I came up with the following reading list, which interestingly, doesn’t include any books with the words agile or SCRUM in the title!
Though this is a relatively new book, I believe this is the one that has been the most beneficial to me as a developer. All of my jobs in software development have had significant operations components – building and packaging releases, automated testing, configuration management, deployments etc. Bringing the spirit of automation and repeatability to this in the aim of being able to deliver faster, more repeatably, with less effort is a huge area of low hanging fruit for software teams.
Growing Object Oriented Software
I have used test driven development for a number of years, but this book really bought home how we can relentlessly use tests to optimise the design, clarity, and quality of the code and eventually the products that we are building. I believe that automated tests at multiple levels of abstraction are absolutely fundamental to agile delivery of software, and that you need to adopt TDD as a fundamental practice if you are going to deliver complex software as early and often as agile and nowadays continuous delivery implies.
The Pragmatic Programmer
This is the first book that I read which made me start to think of development as a process that is much bigger than simply writing code. Things such as your tools and environment, your team, your tools, your testing strategies, your attitudes and your approaches to problem solving and learning. All of the items discussed in the book are fertile areas for optimisation which can provide a net benefit to your software product and team. The Pragmatic Programmer is all about working smarter, not harder, which is something I try to keep at the front of my mind during the day job.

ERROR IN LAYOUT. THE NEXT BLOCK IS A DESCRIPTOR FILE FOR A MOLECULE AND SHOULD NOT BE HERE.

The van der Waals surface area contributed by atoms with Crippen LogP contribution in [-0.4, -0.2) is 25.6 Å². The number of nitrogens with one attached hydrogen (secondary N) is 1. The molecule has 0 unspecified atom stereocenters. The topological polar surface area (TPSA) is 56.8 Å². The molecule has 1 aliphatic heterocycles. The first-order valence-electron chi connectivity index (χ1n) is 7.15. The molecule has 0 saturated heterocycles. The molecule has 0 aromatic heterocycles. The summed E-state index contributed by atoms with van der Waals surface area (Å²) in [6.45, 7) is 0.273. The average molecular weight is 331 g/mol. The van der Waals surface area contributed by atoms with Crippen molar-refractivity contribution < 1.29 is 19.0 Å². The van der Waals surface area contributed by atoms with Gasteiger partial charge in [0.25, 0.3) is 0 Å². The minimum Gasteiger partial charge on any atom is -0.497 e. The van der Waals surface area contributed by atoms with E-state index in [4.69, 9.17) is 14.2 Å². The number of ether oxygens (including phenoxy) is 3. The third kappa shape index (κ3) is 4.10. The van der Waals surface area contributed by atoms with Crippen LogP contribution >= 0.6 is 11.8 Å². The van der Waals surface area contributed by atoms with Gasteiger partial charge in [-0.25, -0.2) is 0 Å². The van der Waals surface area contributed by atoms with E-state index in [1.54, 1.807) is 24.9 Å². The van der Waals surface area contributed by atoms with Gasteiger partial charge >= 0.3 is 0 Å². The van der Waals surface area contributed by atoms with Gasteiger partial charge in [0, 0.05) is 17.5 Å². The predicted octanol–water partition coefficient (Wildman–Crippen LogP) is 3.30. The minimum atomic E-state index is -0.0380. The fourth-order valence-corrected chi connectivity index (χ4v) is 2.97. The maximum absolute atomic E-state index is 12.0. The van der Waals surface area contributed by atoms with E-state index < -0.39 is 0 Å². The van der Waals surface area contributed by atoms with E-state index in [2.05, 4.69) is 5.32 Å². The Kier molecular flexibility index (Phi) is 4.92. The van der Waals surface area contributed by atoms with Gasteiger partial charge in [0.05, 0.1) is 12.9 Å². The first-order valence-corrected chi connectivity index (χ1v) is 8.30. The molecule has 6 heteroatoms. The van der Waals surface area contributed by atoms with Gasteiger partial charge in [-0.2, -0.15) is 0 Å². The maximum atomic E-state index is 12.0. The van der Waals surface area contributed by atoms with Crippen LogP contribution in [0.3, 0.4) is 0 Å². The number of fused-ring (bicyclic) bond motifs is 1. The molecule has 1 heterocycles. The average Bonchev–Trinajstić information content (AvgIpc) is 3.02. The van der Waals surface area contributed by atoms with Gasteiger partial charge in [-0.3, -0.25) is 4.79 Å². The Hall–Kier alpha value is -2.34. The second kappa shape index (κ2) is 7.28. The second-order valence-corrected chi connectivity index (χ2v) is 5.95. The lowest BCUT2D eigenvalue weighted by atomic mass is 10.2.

Peopleware concentrates on the human side of software development work and backs up the claims with reference to real data. Most techies and managers would think it was a little fluffy to talk about concerns such as how the office is laid out, working hours, the need for flow, dress codes etc, but software development is a team sport and the human factor is always more prescient than we give it credit for. By improving tools you can improve productivity in small increments, but by improving the situation, working practices, and motivation of your people, you’ll likely gain out-sized benefits for relatively small investments.
This is not a software book but focuses on system operations and ‘systems thinking’. If we step back and look at most working software teams, they’re generally part of some broader system providing inputs (requirements, bugs) and outputs (working software, bugs!). And like any system, this broad end to end process incorporates bottlenecks, constraints, feedback loops, inefficiencies etc. By stepping back and viewing the system, we can optimise it and smooth out the workloads, making some really quite substantial improvements to the throughput of the system and the quality of the outputs.
This is a really readable and very broad book that really brings home the fact that your application lives and operates in some context that can cause you unexpected problems – a changing user base, integration points, components outside of your control etc. As junior developers we think that writing software is simply about writing code, when in reality, it’s the kind of stuff and scenarios discussed in this book which end up giving you more problems, and which can make or break the success and perception of your application.
So that’s my list. I think what all of these titles have in common is that they are all about the things that developers need to spend time on that is slightly around the edge of the act of physically writing code. All of this extraneous stuff has huge potential for optimisation, but has traditionally just been left to evolve without any critical thought and with minimal attempt to improve upon. These books are great starting points towards this broader focus.